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April 11, 1994 | DAVID LAMB, TIMES STAFF WRITER
Spring comes to Vermont not with a sudden blush of blossoms or a burst of cracking ice, but with a slow and silent ritual in the maple groves that speaks of winter's end. The ritual takes place every year in this season between the seasons, when the knee-deep forest snow has turned soft underfoot and Vermont--the skiers gone, the tourists not yet arrived--belongs again, if only for a brief interlude, to Vermonters.
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BUSINESS
February 21, 1997 | From Reuters
Vermont is becoming a brewing center while refusing to adopt the Joe Sixpack way of life. Just eight years after the Legislature passed a law that allows brewers to sell their beers on premises, there are 13 microbreweries in the state. Most started out as one-man shops. Today they employ more than 100 people. But Vermont is not in any danger of losing its image as a haven for hippies, not for beer-guzzling rednecks.
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BUSINESS
February 21, 1997 | From Reuters
Vermont is becoming a brewing center while refusing to adopt the Joe Sixpack way of life. Just eight years after the Legislature passed a law that allows brewers to sell their beers on premises, there are 13 microbreweries in the state. Most started out as one-man shops. Today they employ more than 100 people. But Vermont is not in any danger of losing its image as a haven for hippies, not for beer-guzzling rednecks.
NEWS
April 11, 1994 | DAVID LAMB, TIMES STAFF WRITER
Spring comes to Vermont not with a sudden blush of blossoms or a burst of cracking ice, but with a slow and silent ritual in the maple groves that speaks of winter's end. The ritual takes place every year in this season between the seasons, when the knee-deep forest snow has turned soft underfoot and Vermont--the skiers gone, the tourists not yet arrived--belongs again, if only for a brief interlude, to Vermonters.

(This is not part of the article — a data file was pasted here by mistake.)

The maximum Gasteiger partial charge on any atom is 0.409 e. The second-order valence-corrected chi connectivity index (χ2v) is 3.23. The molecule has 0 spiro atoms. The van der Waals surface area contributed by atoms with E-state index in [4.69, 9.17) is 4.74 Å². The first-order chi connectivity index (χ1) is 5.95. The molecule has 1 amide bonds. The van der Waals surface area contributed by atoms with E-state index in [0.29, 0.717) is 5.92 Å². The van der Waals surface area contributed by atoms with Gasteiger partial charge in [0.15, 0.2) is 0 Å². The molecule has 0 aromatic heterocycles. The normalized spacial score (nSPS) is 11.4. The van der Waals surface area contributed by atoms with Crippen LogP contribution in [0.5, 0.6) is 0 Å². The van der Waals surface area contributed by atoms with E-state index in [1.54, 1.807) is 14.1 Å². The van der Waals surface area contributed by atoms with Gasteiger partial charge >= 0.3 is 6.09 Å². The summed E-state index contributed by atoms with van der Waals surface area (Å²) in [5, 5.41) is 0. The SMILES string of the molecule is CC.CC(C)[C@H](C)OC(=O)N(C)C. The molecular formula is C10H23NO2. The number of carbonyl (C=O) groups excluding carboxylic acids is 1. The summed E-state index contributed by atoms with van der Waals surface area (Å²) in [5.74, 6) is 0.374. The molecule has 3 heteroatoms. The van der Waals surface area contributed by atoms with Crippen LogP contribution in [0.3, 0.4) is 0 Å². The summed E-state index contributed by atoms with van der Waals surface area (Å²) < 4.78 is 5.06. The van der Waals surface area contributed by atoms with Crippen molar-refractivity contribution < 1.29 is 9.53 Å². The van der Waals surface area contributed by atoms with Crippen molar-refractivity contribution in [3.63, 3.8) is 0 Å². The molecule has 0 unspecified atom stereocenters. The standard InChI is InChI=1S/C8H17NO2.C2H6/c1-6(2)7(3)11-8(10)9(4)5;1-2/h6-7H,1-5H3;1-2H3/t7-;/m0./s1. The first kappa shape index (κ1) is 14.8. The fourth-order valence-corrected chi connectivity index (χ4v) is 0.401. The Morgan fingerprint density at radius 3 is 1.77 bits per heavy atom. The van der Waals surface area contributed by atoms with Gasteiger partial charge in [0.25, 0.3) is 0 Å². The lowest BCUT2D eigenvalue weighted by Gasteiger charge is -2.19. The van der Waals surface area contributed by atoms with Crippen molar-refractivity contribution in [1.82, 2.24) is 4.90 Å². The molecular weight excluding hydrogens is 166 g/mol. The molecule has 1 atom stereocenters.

CALIFORNIA | LOCAL
January 27, 2008 | margot roosevelt, Times Staff Writer
Say you buy a car that coughs out a lot of greenhouse gases. Should you pay more for the privilege of polluting? And say your neighbor buys a car that spews out far less. Should he be rewarded for helping to save the planet? This week, the California Assembly is expected to vote on the California Clean Car Discount Act, which, if passed, would be the nation's first "feebate" law, imposing charges and granting rebates based on a vehicle's emission of carbon dioxide and other gases.
CALIFORNIA | LOCAL
May 14, 2010 | By Thomas H. Maugh II, Los Angeles Times
Dr. John M. Peters, a pioneering USC epidemiologist who played a crucial role in demonstrating the short- and long-term effects of air pollutants on the health of children, died of pancreatic cancer May 6 at his home in San Marino. He was 75. Peters was the driving force in creating the Children's Health Study, which has followed nearly 1,800 Southern California children since 1993 to determine how their health was affected by varying levels of air pollution. Among other findings, the study showed that short-term exposure to pollutants increases asthma and absences from school, that children living and studying near freeways suffer the worst effects from air pollution and that long-term exposure stunts the growth of the lungs, leading to breathing impairments and other problems in adulthood.
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